random acts of kindness
Sunday was one of many bitter-sweet days I, as a parent, faced (as I’m sure many of you have as well). My oldest left for camp. For a couple of days before he left, he would just randomly give one of us a hug and tell us he will miss us. This is his third year going and even though it was easier this year than it was the first, it was still hard to tell him good-bye knowing it will be a week until I see him again.
For this #WeeklyKidChallenge, we will actually being working in a couple of different areas since I will have more one on one time my daughter. One being what she has come up with one her own. She wants us to tidy up her brother’s room while he is gone since he left it in a mess trying to get all of his stuff packed before he had to leave. She also wants to make him a world in MineCraft and have a huge “Welcome Home,” banner and fireworks in the world. I love that she is thinking of him and is willing to spend some of her time and energy doing something for him because she knows it will make him happy. It is good to teach kids to think of others and to do random acts of kindness. It helps them grow as a person and teaches them to be thoughtful of others. Something like this shouldn’t be forced because it may cause bitterness towards the idea. But it can be encouraged.
- Tell them you are thinking of doing something nice for someone else, like a sibling or another family member, and ask if they want to help.
- Do something nice for them.
- Draw names out of a hat, like Secret Santa, and have them make a craft for the other one.
- If you have followed along with #WeeklyKidChallenge and have made notebooks (CLICK HERE TO READ) then have everyone draw a picture or write a note in another one’s notebook.
- Think big. Volunteer in your community as a family.
Another area we will be working on this week is teaching my daughter that she can catch more flies with honey than she can vinegar. My daughter is not only the youngest in our house, she is also the youngest out of her close cousins that she sees regularly. Sometimes it seems like she feels she has to be forceful, borderline rude at times, to be heard amongst the older kids. When she was younger, she followed along with whatever they wanted to do. Now, she has her own ideas and wants when they all get together. I’m hoping to work with her this week to teach her that being rude is not how she should go about getting what she wants. I’m going to give her tools and go over different situations with her.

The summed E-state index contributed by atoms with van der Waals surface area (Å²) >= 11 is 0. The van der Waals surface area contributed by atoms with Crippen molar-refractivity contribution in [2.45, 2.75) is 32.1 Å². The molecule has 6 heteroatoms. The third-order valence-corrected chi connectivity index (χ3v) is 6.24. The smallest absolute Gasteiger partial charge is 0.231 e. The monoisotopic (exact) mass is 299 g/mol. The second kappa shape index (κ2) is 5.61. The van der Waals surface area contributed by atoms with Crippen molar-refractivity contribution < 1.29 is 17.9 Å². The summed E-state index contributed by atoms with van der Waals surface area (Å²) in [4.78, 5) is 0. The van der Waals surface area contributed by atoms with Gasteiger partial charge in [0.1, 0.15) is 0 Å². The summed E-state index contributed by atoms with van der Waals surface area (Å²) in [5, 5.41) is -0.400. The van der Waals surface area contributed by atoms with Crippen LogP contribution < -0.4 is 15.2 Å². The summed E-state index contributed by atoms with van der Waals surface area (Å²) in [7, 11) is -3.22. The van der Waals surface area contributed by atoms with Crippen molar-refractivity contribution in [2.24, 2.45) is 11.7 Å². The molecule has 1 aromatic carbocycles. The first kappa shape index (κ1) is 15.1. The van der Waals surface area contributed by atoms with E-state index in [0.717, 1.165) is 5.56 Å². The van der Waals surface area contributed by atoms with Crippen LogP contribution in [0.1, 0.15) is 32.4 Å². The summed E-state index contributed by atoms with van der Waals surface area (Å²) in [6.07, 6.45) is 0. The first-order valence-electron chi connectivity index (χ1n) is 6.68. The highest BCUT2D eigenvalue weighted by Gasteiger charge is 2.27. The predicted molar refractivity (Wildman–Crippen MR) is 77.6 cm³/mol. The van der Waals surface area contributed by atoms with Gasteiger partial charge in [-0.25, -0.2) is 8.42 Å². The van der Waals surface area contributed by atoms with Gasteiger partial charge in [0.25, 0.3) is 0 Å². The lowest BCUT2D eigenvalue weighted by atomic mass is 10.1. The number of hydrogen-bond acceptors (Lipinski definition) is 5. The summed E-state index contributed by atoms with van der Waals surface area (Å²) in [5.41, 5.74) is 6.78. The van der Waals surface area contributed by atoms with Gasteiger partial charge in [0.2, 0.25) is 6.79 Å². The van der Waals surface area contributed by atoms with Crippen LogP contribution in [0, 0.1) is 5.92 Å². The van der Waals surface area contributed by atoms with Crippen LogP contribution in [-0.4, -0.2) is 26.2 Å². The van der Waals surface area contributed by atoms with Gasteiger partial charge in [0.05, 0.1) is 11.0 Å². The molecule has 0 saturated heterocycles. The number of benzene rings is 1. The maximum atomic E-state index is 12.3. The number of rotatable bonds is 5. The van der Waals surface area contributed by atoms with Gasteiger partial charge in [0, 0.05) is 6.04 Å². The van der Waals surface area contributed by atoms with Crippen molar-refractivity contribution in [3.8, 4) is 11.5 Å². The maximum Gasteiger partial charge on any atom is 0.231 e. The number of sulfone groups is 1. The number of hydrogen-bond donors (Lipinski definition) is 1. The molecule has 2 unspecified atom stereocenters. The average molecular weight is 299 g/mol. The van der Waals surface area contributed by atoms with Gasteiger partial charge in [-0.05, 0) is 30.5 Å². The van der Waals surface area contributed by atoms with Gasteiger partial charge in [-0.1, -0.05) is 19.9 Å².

- It’s all about compromise. In any relationship, it is up to all parties to take the other one’s feelings and wants into consideration. On more than one occasion I’ve noticed with my kids and their cousins that they want to play together, but not do the same thing. One will want to play dolls, while another wants to go outside, while another wants to watch a movie, and another will want to play a video game. They all end up doing their own thing and are upset that at least one of them didn’t want to play with them. I’m going to go over this situation and teach her that as much as she may want to play with dolls that her cousin may want to go outside just as much and it is better to compromise by both of them playing outside for a while then playing with dolls later, or vice versa.
- Ask, don’t demand. Like in the situation above, how she asks her brother or cousins may determine how they’ll respond. I know personally I wouldn’t want one of my cousins demanding that I go watch a particular movie with them while what I want to watch gets put on the back burner until the next time. Neither would she, her brother, or her cousins. So I’m going to role-play with her some so it will become natural for her to ask rather than demand.
- Don’t forget manners. Another thing I’ve noticed with her is that when she starts to feel pushed aside by the older kids, she starts to get rude. She will tell them to move rather than to say “Excuse me,” and things like that. I know it’s because her feelings are getting hurt and she is still unsure on how to handle herself when she feels rejected. But, it is still not an excuse. So, we are going to work on her still keeping her composure and not forgetting her manners even if she feels hurt.
I hope you join us this week by either having your kids preform random acts of kindness for others in your family or community, or working on manners with them this week.